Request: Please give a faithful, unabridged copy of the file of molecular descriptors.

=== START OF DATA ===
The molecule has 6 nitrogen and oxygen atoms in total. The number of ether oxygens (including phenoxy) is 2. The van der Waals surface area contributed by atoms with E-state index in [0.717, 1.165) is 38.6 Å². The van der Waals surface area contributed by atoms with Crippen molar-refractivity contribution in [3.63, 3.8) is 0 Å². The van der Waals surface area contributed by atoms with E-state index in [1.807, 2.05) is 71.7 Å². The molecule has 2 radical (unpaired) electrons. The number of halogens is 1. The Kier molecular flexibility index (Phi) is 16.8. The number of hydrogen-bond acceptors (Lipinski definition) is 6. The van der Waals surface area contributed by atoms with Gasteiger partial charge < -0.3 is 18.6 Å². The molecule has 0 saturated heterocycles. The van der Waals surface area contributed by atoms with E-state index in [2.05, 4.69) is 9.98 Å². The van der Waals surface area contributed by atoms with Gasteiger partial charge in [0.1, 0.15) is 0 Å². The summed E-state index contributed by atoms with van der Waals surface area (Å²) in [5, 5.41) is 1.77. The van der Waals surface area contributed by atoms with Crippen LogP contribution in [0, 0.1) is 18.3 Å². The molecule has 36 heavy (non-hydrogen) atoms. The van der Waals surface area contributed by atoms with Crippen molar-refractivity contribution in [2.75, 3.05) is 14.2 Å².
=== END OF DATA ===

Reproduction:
The molecule has 6 nitrogen and oxygen atoms in total. The number of ether oxygens (including phenoxy) is 2. The van der Waals surface area contributed by atoms with E-state index in [0.717, 1.165) is 38.6 Å². The van der Waals surface area contributed by atoms with Crippen molar-refractivity contribution in [3.63, 3.8) is 0 Å². The van der Waals surface area contributed by atoms with E-state index in [1.807, 2.05) is 71.7 Å². The molecule has 2 radical (unpaired) electrons. The number of halogens is 1. The Kier molecular flexibility index (Phi) is 16.8. The number of hydrogen-bond acceptors (Lipinski definition) is 6. The van der Waals surface area contributed by atoms with Gasteiger partial charge < -0.3 is 18.6 Å². The molecule has 0 saturated heterocycles. The van der Waals surface area contributed by atoms with E-state index in [2.05, 4.69) is 9.98 Å². The van der Waals surface area contributed by atoms with Gasteiger partial charge in [0.1, 0.15) is 0 Å². The summed E-state index contributed by atoms with van der Waals surface area (Å²) in [5, 5.41) is 1.77. The van der Waals surface area contributed by atoms with Crippen LogP contribution in [0, 0.1) is 18.3 Å². The molecule has 36 heavy (non-hydrogen) atoms. The van der Waals surface area contributed by atoms with Crippen molar-refractivity contribution in [2.75, 3.05) is 14.2 Å².